Minimum wage advocates want eventual increase to $15

Published Sept. 28, 2014

ST. PETERSBURG — Jeff Roby stood on the third step of City Hall, the lush fronds of a palm tree swaying above his head. He and fellow members of a fledgling movement are pushing for a $15 minimum wage, and they figured this would a good place to start.

"We're not calling on the St. Petersburg City Council, as it said in the Declaration of Independence, to risk their lives, or even their fortunes," said Roby, 66, of Gulfport. "We're not asking them, not right now, to spend any money, meaning our tax money. But we are wondering about their sacred honor."

Four other members of the Tampa Bay chapter of the 15 Now group showed up to the noon news conference. They carried red signs, and toted fact sheets and T-shirts. Two reporters scribbled notes, with not a television camera in sight.

This, members say, is what the beginning of a long fight looks like.

Roby and his fellow activists want the City Council to pass a resolution urging the Legislature to repeal a state law forbidding cities and counties from setting a minimum wage higher than what is mandated by the state. And if that were to happen, the group wants the council to require a citywide $15 minimum wage.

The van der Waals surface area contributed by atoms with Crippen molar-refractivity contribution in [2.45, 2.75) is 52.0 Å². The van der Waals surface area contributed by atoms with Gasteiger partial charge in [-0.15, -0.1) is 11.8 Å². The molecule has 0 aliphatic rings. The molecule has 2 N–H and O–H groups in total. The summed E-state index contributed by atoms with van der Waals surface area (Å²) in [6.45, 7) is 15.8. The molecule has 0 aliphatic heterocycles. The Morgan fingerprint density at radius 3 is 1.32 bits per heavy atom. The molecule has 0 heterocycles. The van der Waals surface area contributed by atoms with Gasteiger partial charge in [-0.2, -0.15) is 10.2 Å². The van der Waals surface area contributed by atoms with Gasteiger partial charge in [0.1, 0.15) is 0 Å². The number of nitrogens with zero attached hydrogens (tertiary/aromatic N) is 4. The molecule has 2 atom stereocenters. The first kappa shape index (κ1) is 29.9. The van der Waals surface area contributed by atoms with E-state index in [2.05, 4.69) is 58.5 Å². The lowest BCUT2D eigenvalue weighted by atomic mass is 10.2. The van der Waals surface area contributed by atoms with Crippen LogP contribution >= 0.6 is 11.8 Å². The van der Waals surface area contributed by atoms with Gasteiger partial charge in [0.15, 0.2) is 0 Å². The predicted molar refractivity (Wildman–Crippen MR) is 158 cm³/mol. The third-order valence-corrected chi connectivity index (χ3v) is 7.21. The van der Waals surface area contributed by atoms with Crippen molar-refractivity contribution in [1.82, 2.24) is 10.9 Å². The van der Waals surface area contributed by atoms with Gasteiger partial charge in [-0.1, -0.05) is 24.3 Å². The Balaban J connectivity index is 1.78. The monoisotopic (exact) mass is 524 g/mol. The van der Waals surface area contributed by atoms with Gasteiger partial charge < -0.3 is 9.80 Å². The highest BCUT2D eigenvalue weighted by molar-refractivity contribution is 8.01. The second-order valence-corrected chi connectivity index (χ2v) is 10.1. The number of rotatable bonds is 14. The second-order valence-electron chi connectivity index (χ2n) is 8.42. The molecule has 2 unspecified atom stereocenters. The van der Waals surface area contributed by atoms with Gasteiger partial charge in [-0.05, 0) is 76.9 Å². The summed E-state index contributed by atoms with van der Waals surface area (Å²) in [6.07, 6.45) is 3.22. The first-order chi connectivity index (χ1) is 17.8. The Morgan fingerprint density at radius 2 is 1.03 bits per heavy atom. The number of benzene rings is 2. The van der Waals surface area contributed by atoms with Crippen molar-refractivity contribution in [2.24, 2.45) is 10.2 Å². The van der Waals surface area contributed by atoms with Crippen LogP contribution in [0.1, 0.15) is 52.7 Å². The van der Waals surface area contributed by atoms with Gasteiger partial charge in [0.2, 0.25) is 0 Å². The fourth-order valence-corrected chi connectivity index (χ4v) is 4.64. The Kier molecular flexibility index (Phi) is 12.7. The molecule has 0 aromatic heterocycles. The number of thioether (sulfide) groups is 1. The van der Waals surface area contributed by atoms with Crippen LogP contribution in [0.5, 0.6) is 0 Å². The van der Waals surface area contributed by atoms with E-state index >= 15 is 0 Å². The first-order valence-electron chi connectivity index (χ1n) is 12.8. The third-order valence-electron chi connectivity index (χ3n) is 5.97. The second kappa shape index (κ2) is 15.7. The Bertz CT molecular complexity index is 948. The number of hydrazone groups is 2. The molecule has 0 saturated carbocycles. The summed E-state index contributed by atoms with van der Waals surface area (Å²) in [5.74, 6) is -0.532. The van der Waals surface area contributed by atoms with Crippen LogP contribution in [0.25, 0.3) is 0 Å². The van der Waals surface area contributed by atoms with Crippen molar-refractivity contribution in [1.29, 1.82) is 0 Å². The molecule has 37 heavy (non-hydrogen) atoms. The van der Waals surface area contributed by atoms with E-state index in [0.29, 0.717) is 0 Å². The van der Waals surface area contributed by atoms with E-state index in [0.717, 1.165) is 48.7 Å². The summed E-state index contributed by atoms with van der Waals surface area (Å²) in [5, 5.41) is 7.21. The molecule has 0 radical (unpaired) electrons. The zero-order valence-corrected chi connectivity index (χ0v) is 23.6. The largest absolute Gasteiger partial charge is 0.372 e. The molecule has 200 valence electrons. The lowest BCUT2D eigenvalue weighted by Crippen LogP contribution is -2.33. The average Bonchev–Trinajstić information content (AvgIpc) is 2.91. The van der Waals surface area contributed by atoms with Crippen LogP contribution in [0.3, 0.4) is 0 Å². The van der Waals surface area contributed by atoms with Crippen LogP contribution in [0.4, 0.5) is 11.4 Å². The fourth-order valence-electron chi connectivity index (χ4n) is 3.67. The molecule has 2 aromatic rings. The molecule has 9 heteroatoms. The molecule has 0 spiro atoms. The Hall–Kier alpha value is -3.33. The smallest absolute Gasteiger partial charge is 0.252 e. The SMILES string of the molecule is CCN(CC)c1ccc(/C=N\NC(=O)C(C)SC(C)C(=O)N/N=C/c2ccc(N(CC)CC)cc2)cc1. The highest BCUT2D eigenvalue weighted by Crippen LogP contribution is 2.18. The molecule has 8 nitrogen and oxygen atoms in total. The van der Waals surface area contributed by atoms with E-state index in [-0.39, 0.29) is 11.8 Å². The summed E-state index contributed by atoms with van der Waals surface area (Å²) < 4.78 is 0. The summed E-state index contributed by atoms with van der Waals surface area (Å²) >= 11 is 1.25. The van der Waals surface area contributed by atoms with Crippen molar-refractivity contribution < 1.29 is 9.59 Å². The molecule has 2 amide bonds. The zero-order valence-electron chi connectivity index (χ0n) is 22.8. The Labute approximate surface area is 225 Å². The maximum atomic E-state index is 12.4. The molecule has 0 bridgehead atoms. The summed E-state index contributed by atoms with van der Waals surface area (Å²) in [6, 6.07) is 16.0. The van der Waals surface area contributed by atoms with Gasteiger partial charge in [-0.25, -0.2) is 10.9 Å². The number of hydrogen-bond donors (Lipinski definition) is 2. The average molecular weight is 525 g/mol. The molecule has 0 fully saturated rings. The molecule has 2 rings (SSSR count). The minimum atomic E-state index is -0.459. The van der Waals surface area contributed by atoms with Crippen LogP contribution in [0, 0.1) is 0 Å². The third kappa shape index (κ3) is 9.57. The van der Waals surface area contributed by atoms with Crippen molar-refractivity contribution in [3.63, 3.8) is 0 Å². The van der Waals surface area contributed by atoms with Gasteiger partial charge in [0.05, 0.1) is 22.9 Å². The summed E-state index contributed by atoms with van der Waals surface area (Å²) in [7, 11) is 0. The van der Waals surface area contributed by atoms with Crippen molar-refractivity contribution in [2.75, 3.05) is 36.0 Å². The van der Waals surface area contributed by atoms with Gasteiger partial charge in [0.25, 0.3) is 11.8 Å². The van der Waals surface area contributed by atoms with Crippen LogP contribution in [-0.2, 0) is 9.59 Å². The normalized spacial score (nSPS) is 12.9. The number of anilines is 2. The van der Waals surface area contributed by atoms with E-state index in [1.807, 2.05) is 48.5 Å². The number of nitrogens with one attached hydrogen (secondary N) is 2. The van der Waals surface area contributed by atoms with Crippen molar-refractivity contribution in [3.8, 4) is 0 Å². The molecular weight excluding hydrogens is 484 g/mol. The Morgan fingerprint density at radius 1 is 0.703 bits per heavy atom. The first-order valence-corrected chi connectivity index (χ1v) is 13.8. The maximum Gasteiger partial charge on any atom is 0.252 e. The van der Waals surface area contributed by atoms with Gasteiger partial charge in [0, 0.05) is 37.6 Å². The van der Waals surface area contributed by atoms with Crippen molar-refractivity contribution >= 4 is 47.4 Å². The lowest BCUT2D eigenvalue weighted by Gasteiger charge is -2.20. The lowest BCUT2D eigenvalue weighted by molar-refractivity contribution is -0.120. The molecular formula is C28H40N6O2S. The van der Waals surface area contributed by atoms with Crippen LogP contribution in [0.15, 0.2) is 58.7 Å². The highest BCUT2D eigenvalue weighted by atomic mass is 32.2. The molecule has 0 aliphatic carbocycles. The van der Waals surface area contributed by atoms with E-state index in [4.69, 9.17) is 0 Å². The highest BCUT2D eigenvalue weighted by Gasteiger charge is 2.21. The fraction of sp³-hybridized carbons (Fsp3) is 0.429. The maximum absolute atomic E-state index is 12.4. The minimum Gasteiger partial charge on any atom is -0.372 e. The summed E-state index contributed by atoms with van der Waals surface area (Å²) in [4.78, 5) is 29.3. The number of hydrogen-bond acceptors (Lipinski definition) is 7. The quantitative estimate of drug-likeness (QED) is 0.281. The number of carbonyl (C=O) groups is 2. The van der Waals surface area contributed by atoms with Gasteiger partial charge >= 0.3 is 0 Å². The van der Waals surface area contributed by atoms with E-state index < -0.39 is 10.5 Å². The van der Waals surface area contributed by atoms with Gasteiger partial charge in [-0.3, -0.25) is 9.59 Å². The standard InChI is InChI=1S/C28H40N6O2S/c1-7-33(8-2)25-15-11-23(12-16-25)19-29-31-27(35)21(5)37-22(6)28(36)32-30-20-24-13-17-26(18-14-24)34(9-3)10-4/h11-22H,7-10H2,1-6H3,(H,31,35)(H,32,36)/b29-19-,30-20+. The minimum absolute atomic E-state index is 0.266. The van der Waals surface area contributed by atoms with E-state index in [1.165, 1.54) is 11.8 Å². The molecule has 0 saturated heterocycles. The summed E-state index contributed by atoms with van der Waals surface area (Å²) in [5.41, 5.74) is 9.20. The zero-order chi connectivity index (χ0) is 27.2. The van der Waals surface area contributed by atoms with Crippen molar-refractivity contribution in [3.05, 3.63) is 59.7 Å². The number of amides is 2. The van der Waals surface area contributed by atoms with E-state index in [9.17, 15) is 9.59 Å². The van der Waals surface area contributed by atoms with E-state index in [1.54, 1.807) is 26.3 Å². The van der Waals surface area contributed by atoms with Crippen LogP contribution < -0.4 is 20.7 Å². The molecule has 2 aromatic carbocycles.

The minimum wage in Florida is $7.93.

The 15 Now organization started in Seattle, where the Seattle City Council in June approved a $15 wage to be phased in over six years. It happened with the help of a newly elected Socialist council member and a supportive mayor.

But city councils in Florida can't do that, and a Republican-controlled Legislature is unlikely to change the law anytime soon, said Tampa Bay chapter organizer Christian Brooks, a 25-year-old St. Petersburg resident and shift supervisor at CVS.

The Tampa Bay chapter is the second in Florida; the first is based in Orlando.

The group plans to meet with St. Petersburg council members to make their case and, if necessary, to start a petition in support of the resolution and higher wage here.

Brooks said the goal is to get enough signatures for a statewide $15 wage referendum.

"If there's a lesson we can learn from Seattle, it's that if we build enough of a movement to bring pressure to bear on the Legislature, they will react to that pressure," Brooks said. "It's not like the Seattle City Council passed the $15 an hour minimum wage out of the kindness of their hearts. It's because there was a mass movement."

Contact Tony Marrero at or (727) 893-8779. Follow @tmarrerotimes.